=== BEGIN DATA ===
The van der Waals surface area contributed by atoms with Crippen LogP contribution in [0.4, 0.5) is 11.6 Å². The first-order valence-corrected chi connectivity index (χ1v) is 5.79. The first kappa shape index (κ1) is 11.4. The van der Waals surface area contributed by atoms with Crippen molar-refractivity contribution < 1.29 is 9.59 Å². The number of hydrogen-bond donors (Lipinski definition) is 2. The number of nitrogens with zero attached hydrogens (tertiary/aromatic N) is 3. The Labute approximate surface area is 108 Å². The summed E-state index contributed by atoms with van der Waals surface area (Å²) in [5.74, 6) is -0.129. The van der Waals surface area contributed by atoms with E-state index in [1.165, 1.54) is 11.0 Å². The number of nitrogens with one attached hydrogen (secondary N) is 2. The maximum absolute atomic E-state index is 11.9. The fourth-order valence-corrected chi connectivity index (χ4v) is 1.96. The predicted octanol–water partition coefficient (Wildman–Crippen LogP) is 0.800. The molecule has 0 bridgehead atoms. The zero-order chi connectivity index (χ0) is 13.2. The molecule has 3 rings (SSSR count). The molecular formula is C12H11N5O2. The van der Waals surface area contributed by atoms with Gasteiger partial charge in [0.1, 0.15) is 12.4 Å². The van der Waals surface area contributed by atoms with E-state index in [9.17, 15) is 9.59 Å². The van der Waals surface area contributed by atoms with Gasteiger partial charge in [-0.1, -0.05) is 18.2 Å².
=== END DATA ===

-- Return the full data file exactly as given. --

The van der Waals surface area contributed by atoms with Crippen LogP contribution in [0.4, 0.5) is 11.6 Å². The first-order valence-corrected chi connectivity index (χ1v) is 5.79. The first kappa shape index (κ1) is 11.4. The van der Waals surface area contributed by atoms with Crippen molar-refractivity contribution < 1.29 is 9.59 Å². The number of hydrogen-bond donors (Lipinski definition) is 2. The number of nitrogens with zero attached hydrogens (tertiary/aromatic N) is 3. The Labute approximate surface area is 108 Å². The summed E-state index contributed by atoms with van der Waals surface area (Å²) in [5.74, 6) is -0.129. The van der Waals surface area contributed by atoms with E-state index in [1.165, 1.54) is 11.0 Å². The number of nitrogens with one attached hydrogen (secondary N) is 2. The maximum absolute atomic E-state index is 11.9. The fourth-order valence-corrected chi connectivity index (χ4v) is 1.96. The predicted octanol–water partition coefficient (Wildman–Crippen LogP) is 0.800. The molecule has 0 bridgehead atoms. The zero-order chi connectivity index (χ0) is 13.2. The molecule has 3 rings (SSSR count). The molecular formula is C12H11N5O2. The van der Waals surface area contributed by atoms with Gasteiger partial charge in [0.1, 0.15) is 12.4 Å². The van der Waals surface area contributed by atoms with E-state index in [9.17, 15) is 9.59 Å². The van der Waals surface area contributed by atoms with Gasteiger partial charge in [-0.1, -0.05) is 18.2 Å².